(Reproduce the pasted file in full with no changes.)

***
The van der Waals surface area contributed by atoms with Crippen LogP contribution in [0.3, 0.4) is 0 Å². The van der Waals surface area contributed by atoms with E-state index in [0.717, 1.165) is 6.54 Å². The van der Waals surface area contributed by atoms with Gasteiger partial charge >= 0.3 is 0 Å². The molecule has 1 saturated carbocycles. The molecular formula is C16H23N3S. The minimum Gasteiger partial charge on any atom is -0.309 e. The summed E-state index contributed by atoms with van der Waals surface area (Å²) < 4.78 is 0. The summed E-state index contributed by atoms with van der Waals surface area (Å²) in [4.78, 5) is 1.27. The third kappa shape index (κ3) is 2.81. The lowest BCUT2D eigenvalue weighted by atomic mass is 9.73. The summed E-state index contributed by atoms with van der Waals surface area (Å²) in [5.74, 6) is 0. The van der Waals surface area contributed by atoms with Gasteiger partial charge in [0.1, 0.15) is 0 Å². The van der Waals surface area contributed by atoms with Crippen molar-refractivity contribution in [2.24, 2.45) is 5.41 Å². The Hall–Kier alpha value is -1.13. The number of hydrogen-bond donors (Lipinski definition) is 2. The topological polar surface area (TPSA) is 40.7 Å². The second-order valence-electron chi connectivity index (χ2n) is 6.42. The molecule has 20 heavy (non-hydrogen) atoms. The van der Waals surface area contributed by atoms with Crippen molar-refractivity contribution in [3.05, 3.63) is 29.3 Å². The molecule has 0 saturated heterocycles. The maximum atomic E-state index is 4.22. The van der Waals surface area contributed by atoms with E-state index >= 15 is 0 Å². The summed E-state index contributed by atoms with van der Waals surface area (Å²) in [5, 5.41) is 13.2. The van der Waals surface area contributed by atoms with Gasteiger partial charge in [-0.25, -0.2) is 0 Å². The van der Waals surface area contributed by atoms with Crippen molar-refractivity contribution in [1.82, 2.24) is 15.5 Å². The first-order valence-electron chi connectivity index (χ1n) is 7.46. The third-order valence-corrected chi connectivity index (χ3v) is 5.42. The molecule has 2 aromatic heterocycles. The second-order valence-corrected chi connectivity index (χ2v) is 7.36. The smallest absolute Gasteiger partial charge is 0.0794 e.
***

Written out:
The van der Waals surface area contributed by atoms with Crippen LogP contribution in [0.3, 0.4) is 0 Å². The van der Waals surface area contributed by atoms with E-state index in [0.717, 1.165) is 6.54 Å². The van der Waals surface area contributed by atoms with Gasteiger partial charge >= 0.3 is 0 Å². The molecule has 1 saturated carbocycles. The molecular formula is C16H23N3S. The minimum Gasteiger partial charge on any atom is -0.309 e. The summed E-state index contributed by atoms with van der Waals surface area (Å²) < 4.78 is 0. The summed E-state index contributed by atoms with van der Waals surface area (Å²) in [4.78, 5) is 1.27. The third kappa shape index (κ3) is 2.81. The lowest BCUT2D eigenvalue weighted by atomic mass is 9.73. The summed E-state index contributed by atoms with van der Waals surface area (Å²) in [5.74, 6) is 0. The van der Waals surface area contributed by atoms with Gasteiger partial charge in [0.1, 0.15) is 0 Å². The van der Waals surface area contributed by atoms with Crippen molar-refractivity contribution in [2.24, 2.45) is 5.41 Å². The Hall–Kier alpha value is -1.13. The number of hydrogen-bond donors (Lipinski definition) is 2. The topological polar surface area (TPSA) is 40.7 Å². The second-order valence-electron chi connectivity index (χ2n) is 6.42. The molecule has 20 heavy (non-hydrogen) atoms. The van der Waals surface area contributed by atoms with Crippen molar-refractivity contribution in [3.05, 3.63) is 29.3 Å². The molecule has 0 saturated heterocycles. The maximum atomic E-state index is 4.22. The van der Waals surface area contributed by atoms with E-state index >= 15 is 0 Å². The summed E-state index contributed by atoms with van der Waals surface area (Å²) in [5, 5.41) is 13.2. The van der Waals surface area contributed by atoms with Gasteiger partial charge in [-0.25, -0.2) is 0 Å². The van der Waals surface area contributed by atoms with Crippen molar-refractivity contribution in [1.82, 2.24) is 15.5 Å². The first-order valence-electron chi connectivity index (χ1n) is 7.46. The third-order valence-corrected chi connectivity index (χ3v) is 5.42. The molecule has 2 aromatic heterocycles. The second-order valence-corrected chi connectivity index (χ2v) is 7.36. The smallest absolute Gasteiger partial charge is 0.0794 e.